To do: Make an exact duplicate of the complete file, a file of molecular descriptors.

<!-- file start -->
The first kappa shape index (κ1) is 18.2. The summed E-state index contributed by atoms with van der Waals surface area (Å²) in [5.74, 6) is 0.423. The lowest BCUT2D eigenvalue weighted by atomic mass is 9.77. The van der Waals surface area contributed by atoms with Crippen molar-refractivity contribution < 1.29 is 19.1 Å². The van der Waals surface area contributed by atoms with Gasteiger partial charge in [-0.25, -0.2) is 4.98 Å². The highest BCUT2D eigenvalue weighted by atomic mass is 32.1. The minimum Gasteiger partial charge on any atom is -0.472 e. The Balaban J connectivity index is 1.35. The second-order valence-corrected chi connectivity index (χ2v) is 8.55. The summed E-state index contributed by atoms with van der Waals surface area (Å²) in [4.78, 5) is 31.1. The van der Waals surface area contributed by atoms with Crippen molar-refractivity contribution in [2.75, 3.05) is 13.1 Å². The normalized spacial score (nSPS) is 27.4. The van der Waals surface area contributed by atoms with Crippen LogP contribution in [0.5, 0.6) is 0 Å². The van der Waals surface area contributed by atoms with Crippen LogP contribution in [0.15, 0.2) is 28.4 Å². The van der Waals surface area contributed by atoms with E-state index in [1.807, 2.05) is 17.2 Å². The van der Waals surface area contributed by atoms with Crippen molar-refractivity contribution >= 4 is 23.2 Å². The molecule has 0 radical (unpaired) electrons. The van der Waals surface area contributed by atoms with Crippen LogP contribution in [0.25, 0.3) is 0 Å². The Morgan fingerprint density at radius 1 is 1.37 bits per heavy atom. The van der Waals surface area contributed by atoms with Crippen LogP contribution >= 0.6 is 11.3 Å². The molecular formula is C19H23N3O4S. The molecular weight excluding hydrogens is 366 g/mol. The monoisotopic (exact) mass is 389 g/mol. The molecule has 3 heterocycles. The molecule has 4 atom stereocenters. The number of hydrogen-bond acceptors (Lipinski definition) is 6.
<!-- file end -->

The first kappa shape index (κ1) is 18.2. The summed E-state index contributed by atoms with van der Waals surface area (Å²) in [5.74, 6) is 0.423. The lowest BCUT2D eigenvalue weighted by atomic mass is 9.77. The van der Waals surface area contributed by atoms with Crippen molar-refractivity contribution < 1.29 is 19.1 Å². The van der Waals surface area contributed by atoms with Gasteiger partial charge in [-0.25, -0.2) is 4.98 Å². The highest BCUT2D eigenvalue weighted by atomic mass is 32.1. The minimum Gasteiger partial charge on any atom is -0.472 e. The Balaban J connectivity index is 1.35. The second-order valence-corrected chi connectivity index (χ2v) is 8.55. The summed E-state index contributed by atoms with van der Waals surface area (Å²) in [4.78, 5) is 31.1. The van der Waals surface area contributed by atoms with Crippen molar-refractivity contribution in [2.75, 3.05) is 13.1 Å². The normalized spacial score (nSPS) is 27.4. The van der Waals surface area contributed by atoms with Crippen LogP contribution in [0.5, 0.6) is 0 Å². The van der Waals surface area contributed by atoms with Crippen LogP contribution in [0.15, 0.2) is 28.4 Å². The van der Waals surface area contributed by atoms with E-state index in [1.807, 2.05) is 17.2 Å². The van der Waals surface area contributed by atoms with Crippen molar-refractivity contribution >= 4 is 23.2 Å². The molecule has 0 radical (unpaired) electrons. The van der Waals surface area contributed by atoms with Crippen LogP contribution in [0.25, 0.3) is 0 Å². The Morgan fingerprint density at radius 1 is 1.37 bits per heavy atom. The van der Waals surface area contributed by atoms with Crippen LogP contribution >= 0.6 is 11.3 Å². The molecular formula is C19H23N3O4S. The molecular weight excluding hydrogens is 366 g/mol. The monoisotopic (exact) mass is 389 g/mol. The molecule has 3 heterocycles. The molecule has 4 atom stereocenters. The number of hydrogen-bond acceptors (Lipinski definition) is 6.